Environmental Chemistry


AERMOD is the latest generation air dispersion model designed for short-range (up to 50 kilometers) dispersion of air pollutant emissions from stationary industrial sources. It is a steady-state plume model incorporating dispersion based on planetary boundary layer (PBL) turbulence structure and scaling, and it accomodates surface and elevated emission sources as well as simple or complex terrain.

As of December 9, 2005, the U.S. EPA designated AERMOD as the preferred model to be used for compliance with any federal and state air pollution dispersion modeling requirements. As of November 9, 2006, AERMOD completely replaces the previous preferred model known as the Industrial Source Complex (ISC) model.[1]

The AERMOD system integrates three modules:[2][3][4]

  • A steady-state Gaussian dispersion model designed for short-range dispersion of continuous emissions from stationary industrial sources.
  • A meteorological data preprocessor (AERMET) that accepts surface meteorological data, upper air soundings, and optionally, data from on-site instrument towers. It then calculates parameters needed by the dispersion model, such as atmospheric turbulence characteristics, mixing heights, friction velocity, Monin-Obukov length and surface heat flux.
  • A terrain preprocessor (AERMAP) whose main purpose is to provide a physical relationship between terrain features and the behavior of air pollution plumes. It generates location and height data for each receptor location. It also provides information that allows the dispersion model to simulate the effects of air flowing over hills or splitting to flow around hills.

AERMOD also includes PRIME (Plume Rise Model Enhancements)[5] which is an algorithm for modeling the effects of downwash created by the pollution plume flowing over nearby buildings.

History of the development of AERMOD

In 1991, the American Meteorological Society (AMS) and the U.S. EPA initiated a formal collaboration with the goal of incorporating planetary boundary layer (PBL) concepts into regulatory dispersion models. A working group called the AMS / EPA Regulatory Model Improvement Committee (AERMIC), comprised of AMS and U.S. EPA scientists, was formed for this effort.[2]

The AERMIC developed AERMOD in seven steps:

  • Initial model formulation
  • Developmental evaluation
  • Internal peer review and beta testing
  • Revised model formulation
  • Performance evaluation and sensitivity testing
  • External peer review
  • Submission to the U.S. EPA for consideration as a regulatory model.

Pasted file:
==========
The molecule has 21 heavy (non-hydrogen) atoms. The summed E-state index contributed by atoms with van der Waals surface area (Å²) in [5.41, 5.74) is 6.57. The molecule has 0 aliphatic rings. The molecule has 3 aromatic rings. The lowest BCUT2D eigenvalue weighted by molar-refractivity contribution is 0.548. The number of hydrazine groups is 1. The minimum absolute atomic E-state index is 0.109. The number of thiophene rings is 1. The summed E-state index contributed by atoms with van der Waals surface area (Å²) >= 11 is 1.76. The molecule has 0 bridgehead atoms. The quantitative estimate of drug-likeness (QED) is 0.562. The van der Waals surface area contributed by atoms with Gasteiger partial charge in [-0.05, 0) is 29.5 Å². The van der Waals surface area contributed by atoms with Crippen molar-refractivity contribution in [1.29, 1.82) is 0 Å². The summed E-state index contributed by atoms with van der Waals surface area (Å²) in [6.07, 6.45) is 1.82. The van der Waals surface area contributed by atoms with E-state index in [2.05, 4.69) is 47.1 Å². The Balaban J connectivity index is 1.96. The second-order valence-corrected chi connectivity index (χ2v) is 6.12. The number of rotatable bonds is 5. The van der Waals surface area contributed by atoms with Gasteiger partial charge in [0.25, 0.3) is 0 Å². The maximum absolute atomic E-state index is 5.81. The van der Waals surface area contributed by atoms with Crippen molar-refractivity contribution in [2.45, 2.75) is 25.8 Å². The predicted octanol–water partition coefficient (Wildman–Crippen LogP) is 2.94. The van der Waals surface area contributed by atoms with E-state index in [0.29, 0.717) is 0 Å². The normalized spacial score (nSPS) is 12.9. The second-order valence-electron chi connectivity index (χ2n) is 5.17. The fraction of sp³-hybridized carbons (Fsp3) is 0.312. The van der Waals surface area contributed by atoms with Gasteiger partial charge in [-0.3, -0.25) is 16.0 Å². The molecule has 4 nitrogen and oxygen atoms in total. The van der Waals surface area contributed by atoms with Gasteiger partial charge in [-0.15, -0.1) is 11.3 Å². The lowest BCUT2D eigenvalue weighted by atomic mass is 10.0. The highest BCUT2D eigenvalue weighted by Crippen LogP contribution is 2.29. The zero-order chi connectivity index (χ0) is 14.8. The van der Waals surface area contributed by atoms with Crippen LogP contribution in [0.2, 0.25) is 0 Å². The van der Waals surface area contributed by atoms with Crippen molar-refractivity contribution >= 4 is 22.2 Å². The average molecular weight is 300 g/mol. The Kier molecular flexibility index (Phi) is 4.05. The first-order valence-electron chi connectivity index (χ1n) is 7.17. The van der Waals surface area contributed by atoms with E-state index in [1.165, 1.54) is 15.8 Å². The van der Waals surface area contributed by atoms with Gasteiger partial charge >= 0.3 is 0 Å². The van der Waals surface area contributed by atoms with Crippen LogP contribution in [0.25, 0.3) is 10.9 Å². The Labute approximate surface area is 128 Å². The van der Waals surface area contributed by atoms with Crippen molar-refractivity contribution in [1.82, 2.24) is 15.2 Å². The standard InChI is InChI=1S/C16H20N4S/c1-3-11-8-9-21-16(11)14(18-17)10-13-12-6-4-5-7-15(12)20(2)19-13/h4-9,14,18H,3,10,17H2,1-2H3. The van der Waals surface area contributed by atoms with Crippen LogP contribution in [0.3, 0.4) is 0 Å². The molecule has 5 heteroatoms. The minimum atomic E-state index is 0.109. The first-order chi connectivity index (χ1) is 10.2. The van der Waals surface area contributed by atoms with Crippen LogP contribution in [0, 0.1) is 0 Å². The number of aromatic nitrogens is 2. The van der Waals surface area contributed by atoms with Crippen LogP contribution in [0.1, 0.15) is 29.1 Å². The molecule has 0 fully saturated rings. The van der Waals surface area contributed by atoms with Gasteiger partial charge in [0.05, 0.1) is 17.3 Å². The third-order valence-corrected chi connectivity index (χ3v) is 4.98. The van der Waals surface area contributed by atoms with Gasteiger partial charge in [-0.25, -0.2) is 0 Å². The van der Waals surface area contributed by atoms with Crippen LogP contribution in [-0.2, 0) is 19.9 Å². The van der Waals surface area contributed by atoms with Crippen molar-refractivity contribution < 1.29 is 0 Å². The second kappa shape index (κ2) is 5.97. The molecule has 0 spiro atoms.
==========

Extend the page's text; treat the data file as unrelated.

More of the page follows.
On April 21st of 2000, the U.S. EPA proposed that AERMOD be adopted as their preferred regulatory model for both simple and complex terrain. About 5 years later, AERMOD was adopted by the U.S. EPA and promulgated as their preferred regulatory model, effective as of December 9th of 2005.[1] The entire developmental and adoption process took 14 years (from 1991 to 2005).

Features and capabilities of AERMOD

Some of the primary features and capabilities of AERMOD are:[3][6]

  • Source types: Multiple point, area and volume sources
  • Source releases: Surface, near surface and elevated emission sources
  • Source locations: Urban or rural locations. Urban effects are scaled by population.
  • Plume types: Continuous, buoyant plumes
  • Plume deposition: Dry or wet deposition of particulates and/or gases.
  • Plume dispersion treatment: Gaussian model treatment in horizontal and in vertical for stable atmospheres. Non-Gaussian treatment in vertical for unstable atmospheres
  • Terrain types: Simple or complex topography
  • Building effects: Handled by PRIME downwash algorithms
  • Meteorology data height levels: Accepts meteorology data from multiple heights
  • Meteorological data profiles: Vertical profiles of wind, turbulence and temperature are created


  1. 40 CFR Part 51, Revision to the Guideline on Air Quality Models: Adoption of a Preferred General Purpose (Flat and Complex Terrain) Dispersion Model and Other Revisions; Final Rule, published in the Federal Register, November 9, 2005
  2. AERMOD: Description of Model Formulation., EPA-454/R-03-004, September 2004
  3. E.T. Prater and C. Midgley, "A new air dispersion modeling system is helping create more accurate industrial source models", Environmental Protection, Volume 17, Issue 3, April 2006.
  4. R.W. Brode, AERMOD Technical Forum, EPA R/S/L Modelers Workshop, San Diego, California, May 16, 2006
  5. Lloyd L. Schulman, David G. Strimaitis and Joseph S. Scire, Development and Evaluation of the PRIME Plume Rise and Building Downwash Model, 7th Conference on Air Quality Modeling, June 28 - 29, 2000, Washington, D.C.
  6. AERMOD: Latest Features and Evaluation Results., EPA-454/R-03-003, June 2003.

Further reading

For those who would like to learn more about this topic, it is suggested that any of the following books be consulted:

  • D.B. Turner (1994), Workbook of Atmospheric Dispersion Estimates , 2nd Edition, CRC Press, ISBN 1-56670-023-X.
  • Milton R. Beychok (2005), Fundamentals of Stack Gas Dispersion, 4th Edition, author-published, ISBN 0-9644588-0-2.
  • Karl B. Schnelle, Jr. and Partha R. Dey (2000), Atmospheric Dispersion Modeling Compliance Guide, McGraw-Hill, ISBN 0-07-058059-6.


Beychok, M. (2013). AERMOD . Retrieved from http://www.eoearth.org/view/article/52504c3a0cf2ea76e5dad799


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